Best Value Stocks to Buy Now Are in Europe, Says Causeway Capital CEO

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Sarah Ketterer has the value of investing in her blood. His father, John Hotchkis, founded the home value manager Hotchkis & Wiley, where Ketterer got his start in asset management and met his future business partner, Harry Hartford. In 2001, they formed Causeway Capital Management, a value-oriented global investment manager.

“It was an opportunity for us to think about how we could take a traditional value investing approach – a true echo of the teachings of Benjamin Graham – and then apply it to international markets that were quite nascent at the time. ‘era,’ says Ketterer, who oversees $45 billion as the firm’s chief executive.

Its flagship Causeway International Value fund (ticker: CIVVX) has outperformed its benchmark since its launch in 2001.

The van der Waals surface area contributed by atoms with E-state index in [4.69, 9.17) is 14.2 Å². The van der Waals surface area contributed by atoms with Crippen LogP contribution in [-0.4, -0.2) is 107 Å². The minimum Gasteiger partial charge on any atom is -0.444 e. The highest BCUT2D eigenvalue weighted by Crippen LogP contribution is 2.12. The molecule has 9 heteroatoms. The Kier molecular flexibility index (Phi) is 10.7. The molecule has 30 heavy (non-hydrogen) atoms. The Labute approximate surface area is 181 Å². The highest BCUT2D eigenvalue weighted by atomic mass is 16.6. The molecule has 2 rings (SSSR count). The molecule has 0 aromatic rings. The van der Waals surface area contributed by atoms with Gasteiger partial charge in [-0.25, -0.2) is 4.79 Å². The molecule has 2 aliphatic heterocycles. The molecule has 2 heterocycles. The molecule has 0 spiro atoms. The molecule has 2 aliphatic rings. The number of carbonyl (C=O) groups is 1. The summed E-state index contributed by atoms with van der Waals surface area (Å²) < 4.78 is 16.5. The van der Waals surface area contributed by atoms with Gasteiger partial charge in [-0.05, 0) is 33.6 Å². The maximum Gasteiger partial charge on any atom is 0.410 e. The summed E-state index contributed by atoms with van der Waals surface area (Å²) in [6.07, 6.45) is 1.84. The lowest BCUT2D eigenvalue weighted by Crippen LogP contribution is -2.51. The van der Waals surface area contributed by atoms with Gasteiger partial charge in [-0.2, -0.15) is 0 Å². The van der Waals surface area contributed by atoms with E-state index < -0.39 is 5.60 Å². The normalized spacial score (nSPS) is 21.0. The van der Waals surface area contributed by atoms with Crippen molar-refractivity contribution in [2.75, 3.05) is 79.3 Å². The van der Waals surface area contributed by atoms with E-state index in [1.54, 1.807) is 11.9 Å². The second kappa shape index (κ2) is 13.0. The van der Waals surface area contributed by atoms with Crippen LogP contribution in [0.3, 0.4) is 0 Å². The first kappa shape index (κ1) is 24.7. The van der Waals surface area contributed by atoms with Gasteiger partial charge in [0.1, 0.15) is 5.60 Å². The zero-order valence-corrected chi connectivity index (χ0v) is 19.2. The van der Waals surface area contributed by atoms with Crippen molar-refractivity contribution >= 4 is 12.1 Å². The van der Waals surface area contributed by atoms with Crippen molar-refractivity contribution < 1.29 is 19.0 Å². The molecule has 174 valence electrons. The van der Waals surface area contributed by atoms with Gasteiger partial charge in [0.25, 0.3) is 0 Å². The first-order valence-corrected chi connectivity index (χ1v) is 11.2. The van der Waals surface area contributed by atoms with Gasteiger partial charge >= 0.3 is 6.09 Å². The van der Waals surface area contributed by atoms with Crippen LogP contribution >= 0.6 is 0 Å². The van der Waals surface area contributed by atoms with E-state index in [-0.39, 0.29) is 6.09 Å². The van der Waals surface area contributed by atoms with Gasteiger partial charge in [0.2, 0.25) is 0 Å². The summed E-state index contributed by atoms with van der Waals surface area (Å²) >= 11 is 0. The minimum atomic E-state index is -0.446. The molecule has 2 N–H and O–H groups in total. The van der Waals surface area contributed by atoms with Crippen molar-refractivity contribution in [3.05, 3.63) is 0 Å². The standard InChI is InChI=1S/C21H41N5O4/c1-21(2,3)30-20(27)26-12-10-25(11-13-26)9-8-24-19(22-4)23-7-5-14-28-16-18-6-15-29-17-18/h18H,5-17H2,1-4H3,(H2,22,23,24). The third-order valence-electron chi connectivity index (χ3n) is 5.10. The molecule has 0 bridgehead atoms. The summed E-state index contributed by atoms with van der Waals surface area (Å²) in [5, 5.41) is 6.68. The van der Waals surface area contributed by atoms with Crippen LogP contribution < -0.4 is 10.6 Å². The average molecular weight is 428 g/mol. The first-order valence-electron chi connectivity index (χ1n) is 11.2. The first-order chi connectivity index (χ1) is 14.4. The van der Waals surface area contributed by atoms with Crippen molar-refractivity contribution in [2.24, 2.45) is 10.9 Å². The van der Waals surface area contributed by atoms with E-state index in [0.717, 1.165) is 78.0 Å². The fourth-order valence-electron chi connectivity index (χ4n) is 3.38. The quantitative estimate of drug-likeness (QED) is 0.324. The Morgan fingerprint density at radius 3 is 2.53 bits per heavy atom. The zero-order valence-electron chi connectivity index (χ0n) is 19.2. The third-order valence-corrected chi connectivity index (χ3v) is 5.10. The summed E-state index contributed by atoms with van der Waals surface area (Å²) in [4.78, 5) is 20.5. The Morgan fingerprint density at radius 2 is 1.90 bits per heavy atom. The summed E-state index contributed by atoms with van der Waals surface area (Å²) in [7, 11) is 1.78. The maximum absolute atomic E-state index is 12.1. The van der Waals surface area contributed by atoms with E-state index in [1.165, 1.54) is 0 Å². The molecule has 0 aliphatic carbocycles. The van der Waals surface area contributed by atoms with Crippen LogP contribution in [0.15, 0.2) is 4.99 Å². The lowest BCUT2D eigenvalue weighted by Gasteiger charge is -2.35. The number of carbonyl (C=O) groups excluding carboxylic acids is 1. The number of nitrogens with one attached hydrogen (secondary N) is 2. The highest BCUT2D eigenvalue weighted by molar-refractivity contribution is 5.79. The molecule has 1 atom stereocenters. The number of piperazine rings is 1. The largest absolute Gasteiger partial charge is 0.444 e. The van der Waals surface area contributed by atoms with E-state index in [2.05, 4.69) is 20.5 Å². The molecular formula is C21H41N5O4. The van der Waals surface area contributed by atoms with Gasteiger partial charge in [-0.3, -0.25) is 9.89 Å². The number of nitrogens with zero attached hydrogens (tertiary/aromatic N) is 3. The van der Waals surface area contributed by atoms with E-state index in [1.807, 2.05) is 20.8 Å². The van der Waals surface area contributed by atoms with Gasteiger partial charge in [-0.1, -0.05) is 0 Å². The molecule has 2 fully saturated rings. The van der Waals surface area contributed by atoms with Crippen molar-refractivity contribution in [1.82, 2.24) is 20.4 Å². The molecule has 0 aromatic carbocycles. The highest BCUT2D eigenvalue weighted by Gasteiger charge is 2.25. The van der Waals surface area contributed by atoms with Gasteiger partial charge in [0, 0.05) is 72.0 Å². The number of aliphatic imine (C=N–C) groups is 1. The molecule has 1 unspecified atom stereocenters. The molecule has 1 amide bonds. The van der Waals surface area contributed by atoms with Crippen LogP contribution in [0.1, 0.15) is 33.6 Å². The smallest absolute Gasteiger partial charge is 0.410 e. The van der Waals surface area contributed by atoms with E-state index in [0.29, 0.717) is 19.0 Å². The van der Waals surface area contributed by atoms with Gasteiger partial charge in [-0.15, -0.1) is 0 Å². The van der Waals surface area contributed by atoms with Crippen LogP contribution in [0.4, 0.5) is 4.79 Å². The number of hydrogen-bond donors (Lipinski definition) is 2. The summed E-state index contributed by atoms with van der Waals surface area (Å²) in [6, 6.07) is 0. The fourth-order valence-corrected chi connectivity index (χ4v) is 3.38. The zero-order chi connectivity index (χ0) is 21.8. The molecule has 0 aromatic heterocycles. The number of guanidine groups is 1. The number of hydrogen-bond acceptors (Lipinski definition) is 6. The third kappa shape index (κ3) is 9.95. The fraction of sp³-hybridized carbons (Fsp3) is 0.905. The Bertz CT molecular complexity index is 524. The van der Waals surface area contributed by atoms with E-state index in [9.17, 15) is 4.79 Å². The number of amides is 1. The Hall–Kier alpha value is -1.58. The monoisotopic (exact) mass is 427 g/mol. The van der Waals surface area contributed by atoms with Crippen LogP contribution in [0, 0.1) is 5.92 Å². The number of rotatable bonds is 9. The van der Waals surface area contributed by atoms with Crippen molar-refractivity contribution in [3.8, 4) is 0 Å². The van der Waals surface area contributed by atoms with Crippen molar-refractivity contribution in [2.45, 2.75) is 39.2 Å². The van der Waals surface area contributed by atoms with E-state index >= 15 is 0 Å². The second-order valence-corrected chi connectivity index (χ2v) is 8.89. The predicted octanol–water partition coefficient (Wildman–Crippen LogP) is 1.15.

As she notes, the winter has been “deep and cold” for the value. Until recently, value stocks followed growth stocks. Today, in the face of pernicious inflation and rising interest rates, investors are shifting from growth stocks to value, and the permafrost is melting.

Ketterer was recently appointed Barrons 2022 list of the 100 most influential women in American finance. From her Dallas office, she spoke to us about the current market environment, attractive investment areas and the outlook for value investing. An edited version of the conversation follows.

Barrons: It’s an extraordinary time to be an investor: two years of pandemic and now war in Ukraine. How do you view the markets?

Sarah Keterer: It is unusual to have two seizures in a row. Usually there is some kind of discrepancy. I see investors are uneasy and nervous. But what drives the markets are earnings and liquidity. We knew before Russia invaded Ukraine that we had come out of the cycle of monetary expansion almost everywhere except in China, and that we had moved into a cycle of monetary tightening. This is sobering for the markets. This means there is less money looking for a home and asset price inflation is likely to turn its head and become asset price deflation. It’s just a matter of speed and scale.